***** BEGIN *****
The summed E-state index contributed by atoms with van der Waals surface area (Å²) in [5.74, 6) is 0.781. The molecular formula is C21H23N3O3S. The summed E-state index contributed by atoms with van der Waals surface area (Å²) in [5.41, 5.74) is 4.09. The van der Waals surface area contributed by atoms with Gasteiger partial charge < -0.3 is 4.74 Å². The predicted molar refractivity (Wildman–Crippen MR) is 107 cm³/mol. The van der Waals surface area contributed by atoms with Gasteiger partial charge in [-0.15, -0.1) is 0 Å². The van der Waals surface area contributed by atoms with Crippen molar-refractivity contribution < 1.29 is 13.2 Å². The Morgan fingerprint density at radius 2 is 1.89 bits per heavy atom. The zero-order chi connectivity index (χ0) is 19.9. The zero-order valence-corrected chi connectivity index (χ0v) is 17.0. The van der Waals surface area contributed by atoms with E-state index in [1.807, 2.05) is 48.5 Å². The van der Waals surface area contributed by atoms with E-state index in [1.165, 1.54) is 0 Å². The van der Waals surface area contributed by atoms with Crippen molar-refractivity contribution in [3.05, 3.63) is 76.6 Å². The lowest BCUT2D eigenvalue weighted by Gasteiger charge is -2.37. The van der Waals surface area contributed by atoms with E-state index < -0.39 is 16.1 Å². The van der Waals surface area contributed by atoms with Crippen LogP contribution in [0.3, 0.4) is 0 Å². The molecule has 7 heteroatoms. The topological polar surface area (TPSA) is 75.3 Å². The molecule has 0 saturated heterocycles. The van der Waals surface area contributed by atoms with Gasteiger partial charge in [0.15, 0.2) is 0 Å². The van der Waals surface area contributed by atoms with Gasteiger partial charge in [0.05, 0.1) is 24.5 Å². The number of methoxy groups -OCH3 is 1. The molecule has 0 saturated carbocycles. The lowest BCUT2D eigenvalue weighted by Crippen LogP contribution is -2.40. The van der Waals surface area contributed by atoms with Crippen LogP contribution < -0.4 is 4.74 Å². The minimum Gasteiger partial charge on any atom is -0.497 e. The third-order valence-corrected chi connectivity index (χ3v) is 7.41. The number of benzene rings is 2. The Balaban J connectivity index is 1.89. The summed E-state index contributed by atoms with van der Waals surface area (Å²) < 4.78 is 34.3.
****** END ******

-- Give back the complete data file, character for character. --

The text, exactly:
The summed E-state index contributed by atoms with van der Waals surface area (Å²) in [5.74, 6) is 0.781. The molecular formula is C21H23N3O3S. The summed E-state index contributed by atoms with van der Waals surface area (Å²) in [5.41, 5.74) is 4.09. The van der Waals surface area contributed by atoms with Gasteiger partial charge < -0.3 is 4.74 Å². The predicted molar refractivity (Wildman–Crippen MR) is 107 cm³/mol. The van der Waals surface area contributed by atoms with Gasteiger partial charge in [-0.15, -0.1) is 0 Å². The van der Waals surface area contributed by atoms with Crippen molar-refractivity contribution < 1.29 is 13.2 Å². The Morgan fingerprint density at radius 2 is 1.89 bits per heavy atom. The zero-order chi connectivity index (χ0) is 19.9. The zero-order valence-corrected chi connectivity index (χ0v) is 17.0. The van der Waals surface area contributed by atoms with E-state index in [1.807, 2.05) is 48.5 Å². The van der Waals surface area contributed by atoms with E-state index in [1.165, 1.54) is 0 Å². The van der Waals surface area contributed by atoms with Crippen molar-refractivity contribution in [3.05, 3.63) is 76.6 Å². The lowest BCUT2D eigenvalue weighted by Gasteiger charge is -2.37. The van der Waals surface area contributed by atoms with E-state index < -0.39 is 16.1 Å². The van der Waals surface area contributed by atoms with Crippen LogP contribution in [0.3, 0.4) is 0 Å². The molecule has 7 heteroatoms. The topological polar surface area (TPSA) is 75.3 Å². The molecule has 0 saturated heterocycles. The van der Waals surface area contributed by atoms with Gasteiger partial charge in [0.15, 0.2) is 0 Å². The van der Waals surface area contributed by atoms with Gasteiger partial charge in [0.05, 0.1) is 24.5 Å². The number of methoxy groups -OCH3 is 1. The molecule has 0 saturated carbocycles. The lowest BCUT2D eigenvalue weighted by Crippen LogP contribution is -2.40. The van der Waals surface area contributed by atoms with Crippen LogP contribution < -0.4 is 4.74 Å². The minimum Gasteiger partial charge on any atom is -0.497 e. The third-order valence-corrected chi connectivity index (χ3v) is 7.41. The number of benzene rings is 2. The Balaban J connectivity index is 1.89. The summed E-state index contributed by atoms with van der Waals surface area (Å²) < 4.78 is 34.3.